Sen. Elizabeth Warren of Massachusetts is the clear 5C favorite among the crowded presidential primary field, according to a poll of Claremont Colleges students that TSL conducted and released Thursday, shortly before the top Democrats are set to debate in Houston.
Warren, who trails former Vice President Joe Biden in most national polls of the Democratic primary, is the top choice for 43 percent of 5C students, well outpacing the rest of the contenders. TSL polled 170 students over a two-week period in late August and early September through an online Google form shared on social media.
Vermont Sen. Bernie Sanders placed second with 15 percent of the vote, followed closely by Pete Buttigieg, the mayor of South Bend, Indiana, with 14 percent.
Entrepreneur Andrew Yang was the preferred choice of 8 percent of students, California Sen. Kamala Harris received 6 percent and Biden, the national frontrunner, had 5 percent. Hawaii Rep. Tulsi Gabbard was the top choice of 2 percent of respondents. No other candidate received more than 1 percent.
The two former Claremont students running for the Democratic nomination don’t seem to have gained much traction at their alma maters. Montana Gov. Steve Bullock CM ’88 and spiritual leader Marianne Williamson, who attended Pomona for two years, were each the top choice of 1 percent of respondents.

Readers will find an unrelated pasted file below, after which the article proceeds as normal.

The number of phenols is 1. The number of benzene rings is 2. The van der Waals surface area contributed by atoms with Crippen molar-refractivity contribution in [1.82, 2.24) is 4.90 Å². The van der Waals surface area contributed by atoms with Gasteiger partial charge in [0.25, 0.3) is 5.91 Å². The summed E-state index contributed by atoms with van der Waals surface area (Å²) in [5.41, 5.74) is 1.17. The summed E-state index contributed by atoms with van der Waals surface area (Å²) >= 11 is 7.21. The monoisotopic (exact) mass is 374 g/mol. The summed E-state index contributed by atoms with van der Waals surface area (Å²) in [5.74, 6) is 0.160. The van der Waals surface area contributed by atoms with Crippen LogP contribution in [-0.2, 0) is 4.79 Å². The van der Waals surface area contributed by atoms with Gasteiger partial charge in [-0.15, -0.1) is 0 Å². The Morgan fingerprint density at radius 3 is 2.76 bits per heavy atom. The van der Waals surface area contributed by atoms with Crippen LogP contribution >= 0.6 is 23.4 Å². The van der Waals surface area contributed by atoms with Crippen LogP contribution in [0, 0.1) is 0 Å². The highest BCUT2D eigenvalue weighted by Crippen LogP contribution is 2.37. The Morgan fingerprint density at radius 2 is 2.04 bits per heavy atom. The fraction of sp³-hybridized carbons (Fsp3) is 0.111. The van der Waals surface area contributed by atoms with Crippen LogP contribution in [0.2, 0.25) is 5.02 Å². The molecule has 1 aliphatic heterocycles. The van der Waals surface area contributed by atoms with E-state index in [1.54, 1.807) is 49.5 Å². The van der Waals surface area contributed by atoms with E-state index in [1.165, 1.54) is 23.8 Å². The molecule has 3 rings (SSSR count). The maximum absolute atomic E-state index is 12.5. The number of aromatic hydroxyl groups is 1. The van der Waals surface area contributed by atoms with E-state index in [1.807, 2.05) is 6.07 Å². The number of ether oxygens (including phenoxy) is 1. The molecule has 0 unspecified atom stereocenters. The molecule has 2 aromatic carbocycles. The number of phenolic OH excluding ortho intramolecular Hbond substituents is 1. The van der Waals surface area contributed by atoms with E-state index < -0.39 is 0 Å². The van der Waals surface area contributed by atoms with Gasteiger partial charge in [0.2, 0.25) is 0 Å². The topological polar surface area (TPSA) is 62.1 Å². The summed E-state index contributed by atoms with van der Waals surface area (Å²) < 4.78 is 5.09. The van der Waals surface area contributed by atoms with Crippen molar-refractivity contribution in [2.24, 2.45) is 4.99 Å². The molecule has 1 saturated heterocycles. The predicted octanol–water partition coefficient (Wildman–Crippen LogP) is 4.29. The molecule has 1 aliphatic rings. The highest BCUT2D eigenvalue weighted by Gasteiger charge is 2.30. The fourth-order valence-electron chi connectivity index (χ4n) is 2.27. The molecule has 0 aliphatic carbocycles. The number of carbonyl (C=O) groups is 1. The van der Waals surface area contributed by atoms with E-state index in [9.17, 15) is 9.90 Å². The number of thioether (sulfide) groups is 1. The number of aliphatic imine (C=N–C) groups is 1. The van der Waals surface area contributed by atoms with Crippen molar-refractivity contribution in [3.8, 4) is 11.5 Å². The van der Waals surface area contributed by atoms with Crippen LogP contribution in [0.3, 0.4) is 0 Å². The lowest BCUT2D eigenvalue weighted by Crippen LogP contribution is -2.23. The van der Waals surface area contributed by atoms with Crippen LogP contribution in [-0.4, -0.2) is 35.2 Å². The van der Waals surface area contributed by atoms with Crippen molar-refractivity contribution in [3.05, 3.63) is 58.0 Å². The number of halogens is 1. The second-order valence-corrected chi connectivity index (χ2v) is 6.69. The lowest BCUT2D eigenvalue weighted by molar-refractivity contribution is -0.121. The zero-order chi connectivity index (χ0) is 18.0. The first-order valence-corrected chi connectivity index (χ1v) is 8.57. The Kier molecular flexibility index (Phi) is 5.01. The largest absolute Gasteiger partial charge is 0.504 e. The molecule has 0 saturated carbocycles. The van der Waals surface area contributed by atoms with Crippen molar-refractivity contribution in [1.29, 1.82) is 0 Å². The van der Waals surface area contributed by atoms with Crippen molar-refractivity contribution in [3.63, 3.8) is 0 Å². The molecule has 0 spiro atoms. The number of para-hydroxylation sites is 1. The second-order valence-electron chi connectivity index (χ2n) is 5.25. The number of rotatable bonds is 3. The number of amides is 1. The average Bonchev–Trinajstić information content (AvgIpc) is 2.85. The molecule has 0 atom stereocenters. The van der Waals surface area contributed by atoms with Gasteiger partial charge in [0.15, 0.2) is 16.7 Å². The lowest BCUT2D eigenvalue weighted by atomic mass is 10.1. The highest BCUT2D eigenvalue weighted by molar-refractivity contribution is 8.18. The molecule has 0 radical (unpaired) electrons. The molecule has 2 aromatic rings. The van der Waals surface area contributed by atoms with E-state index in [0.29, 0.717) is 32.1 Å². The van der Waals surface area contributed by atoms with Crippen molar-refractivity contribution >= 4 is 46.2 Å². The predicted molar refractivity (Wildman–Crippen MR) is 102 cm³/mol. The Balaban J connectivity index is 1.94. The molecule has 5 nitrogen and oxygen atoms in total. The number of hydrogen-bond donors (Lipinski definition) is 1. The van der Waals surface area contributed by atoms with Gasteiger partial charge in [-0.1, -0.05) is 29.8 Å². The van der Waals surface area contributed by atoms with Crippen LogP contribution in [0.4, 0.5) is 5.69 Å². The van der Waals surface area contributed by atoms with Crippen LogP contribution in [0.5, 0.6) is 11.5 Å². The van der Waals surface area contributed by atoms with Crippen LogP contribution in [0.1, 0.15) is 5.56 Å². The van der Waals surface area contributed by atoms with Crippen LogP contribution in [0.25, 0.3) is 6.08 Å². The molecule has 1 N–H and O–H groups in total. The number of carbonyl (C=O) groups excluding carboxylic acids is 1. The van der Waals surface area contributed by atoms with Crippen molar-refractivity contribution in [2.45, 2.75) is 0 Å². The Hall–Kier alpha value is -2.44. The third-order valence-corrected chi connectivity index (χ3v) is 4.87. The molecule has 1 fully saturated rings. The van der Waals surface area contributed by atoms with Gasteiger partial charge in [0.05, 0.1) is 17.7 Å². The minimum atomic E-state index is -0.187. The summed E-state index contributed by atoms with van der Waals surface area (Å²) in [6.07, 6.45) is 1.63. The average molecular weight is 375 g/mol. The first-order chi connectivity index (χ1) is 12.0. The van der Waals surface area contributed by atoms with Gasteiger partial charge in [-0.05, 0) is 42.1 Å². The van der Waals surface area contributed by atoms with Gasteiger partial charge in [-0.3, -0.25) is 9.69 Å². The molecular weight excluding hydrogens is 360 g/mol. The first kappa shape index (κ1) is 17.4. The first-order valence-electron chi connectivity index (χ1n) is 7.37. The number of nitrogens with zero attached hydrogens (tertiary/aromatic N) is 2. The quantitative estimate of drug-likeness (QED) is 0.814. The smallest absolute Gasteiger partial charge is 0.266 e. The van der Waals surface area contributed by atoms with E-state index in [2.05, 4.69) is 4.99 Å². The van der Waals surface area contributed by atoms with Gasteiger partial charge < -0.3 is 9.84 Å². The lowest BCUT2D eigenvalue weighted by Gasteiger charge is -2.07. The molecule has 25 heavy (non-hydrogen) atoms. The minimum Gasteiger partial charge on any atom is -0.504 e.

Pomona College politics professor and department chair Susan McWilliams said she was unsurprised by Warren’s dominance in the poll, given the demographics of 5C students.
“These results are largely in line with national trends, with Warren and Sanders appealing disproportionately to young voters and college-educated liberals (particularly white college-educated liberals),” McWilliams said in an email to TSL.
But she cautioned about drawing too many conclusions from a poll conducted so early on in the presidential primary process.
“People at the 5Cs and beyond are still likely to shift allegiances, or consider shifting allegiances, as the race develops over the next year and two months,” McWilliams said.
About 80 percent of respondents characterized their political views as liberal or left-wing in some respect, while 16 percent said they were moderate. No one identified as conservative or selected a Republican nominee for president. (Poll options did not include Mark Sanford, who recently entered the Republican primary field.)
Though Warren and Sanders won big among liberal respondents, Warren only scored 7 percent of moderates, and none of them picked Sanders — possibly a reflection of those two candidates’ more left-wing ideologies. Self-described moderates were much more likely to pick Buttigieg or Yang.
Warren fared significantly better among white respondents (51 percent of them chose her) than non-white respondents (31 percent). She also performed much better with women (54 percent) than men (25 percent), although the plurality of men went for Warren. Fifty-eight percent of respondents were female and 61 percent were white.
Gender variant/non-conforming/questioning students, which comprised four percent of respondents, also selected Warren at the highest rate and Sanders second.
TSL will be polling students again throughout the semester to get a sense of how opinions change and whether the fall’s Democratic debates alter perceptions of candidates.
All numbers are rounded to the nearest whole number.
This story was last updated Sept. 12 at 4:51 p.m.